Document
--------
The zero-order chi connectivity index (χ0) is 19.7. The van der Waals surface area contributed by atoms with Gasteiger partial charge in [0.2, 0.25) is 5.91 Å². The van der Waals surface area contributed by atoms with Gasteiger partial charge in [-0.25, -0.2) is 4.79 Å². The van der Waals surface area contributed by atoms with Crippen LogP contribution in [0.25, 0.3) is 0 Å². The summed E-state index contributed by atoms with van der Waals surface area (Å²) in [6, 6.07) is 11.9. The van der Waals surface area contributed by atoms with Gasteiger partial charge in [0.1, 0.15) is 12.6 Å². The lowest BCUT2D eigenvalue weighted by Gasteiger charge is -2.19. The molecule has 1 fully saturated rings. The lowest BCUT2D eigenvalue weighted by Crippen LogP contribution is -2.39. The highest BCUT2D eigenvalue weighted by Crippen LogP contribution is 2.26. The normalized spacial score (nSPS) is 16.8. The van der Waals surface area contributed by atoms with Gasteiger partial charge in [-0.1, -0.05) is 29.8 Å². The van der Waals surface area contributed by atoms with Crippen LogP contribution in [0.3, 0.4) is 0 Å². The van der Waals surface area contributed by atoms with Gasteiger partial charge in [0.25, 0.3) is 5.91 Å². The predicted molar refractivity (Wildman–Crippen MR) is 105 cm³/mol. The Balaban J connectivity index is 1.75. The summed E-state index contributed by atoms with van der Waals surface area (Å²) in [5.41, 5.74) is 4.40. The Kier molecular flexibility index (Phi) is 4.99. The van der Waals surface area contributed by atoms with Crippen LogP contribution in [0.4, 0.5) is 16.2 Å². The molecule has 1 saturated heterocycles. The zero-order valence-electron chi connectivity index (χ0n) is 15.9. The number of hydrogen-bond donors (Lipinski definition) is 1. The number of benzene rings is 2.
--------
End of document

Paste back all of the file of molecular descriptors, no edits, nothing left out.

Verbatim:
The zero-order chi connectivity index (χ0) is 19.7. The van der Waals surface area contributed by atoms with Gasteiger partial charge in [0.2, 0.25) is 5.91 Å². The van der Waals surface area contributed by atoms with Gasteiger partial charge in [-0.25, -0.2) is 4.79 Å². The van der Waals surface area contributed by atoms with Crippen LogP contribution in [0.25, 0.3) is 0 Å². The summed E-state index contributed by atoms with van der Waals surface area (Å²) in [6, 6.07) is 11.9. The van der Waals surface area contributed by atoms with Gasteiger partial charge in [0.1, 0.15) is 12.6 Å². The lowest BCUT2D eigenvalue weighted by Gasteiger charge is -2.19. The molecule has 1 fully saturated rings. The lowest BCUT2D eigenvalue weighted by Crippen LogP contribution is -2.39. The highest BCUT2D eigenvalue weighted by Crippen LogP contribution is 2.26. The normalized spacial score (nSPS) is 16.8. The van der Waals surface area contributed by atoms with Gasteiger partial charge in [-0.1, -0.05) is 29.8 Å². The van der Waals surface area contributed by atoms with Crippen LogP contribution in [0.3, 0.4) is 0 Å². The van der Waals surface area contributed by atoms with Gasteiger partial charge in [0.25, 0.3) is 5.91 Å². The predicted molar refractivity (Wildman–Crippen MR) is 105 cm³/mol. The Balaban J connectivity index is 1.75. The summed E-state index contributed by atoms with van der Waals surface area (Å²) in [5.41, 5.74) is 4.40. The Kier molecular flexibility index (Phi) is 4.99. The van der Waals surface area contributed by atoms with Crippen LogP contribution in [0.4, 0.5) is 16.2 Å². The molecule has 1 saturated heterocycles. The zero-order valence-electron chi connectivity index (χ0n) is 15.9. The number of hydrogen-bond donors (Lipinski definition) is 1. The number of benzene rings is 2.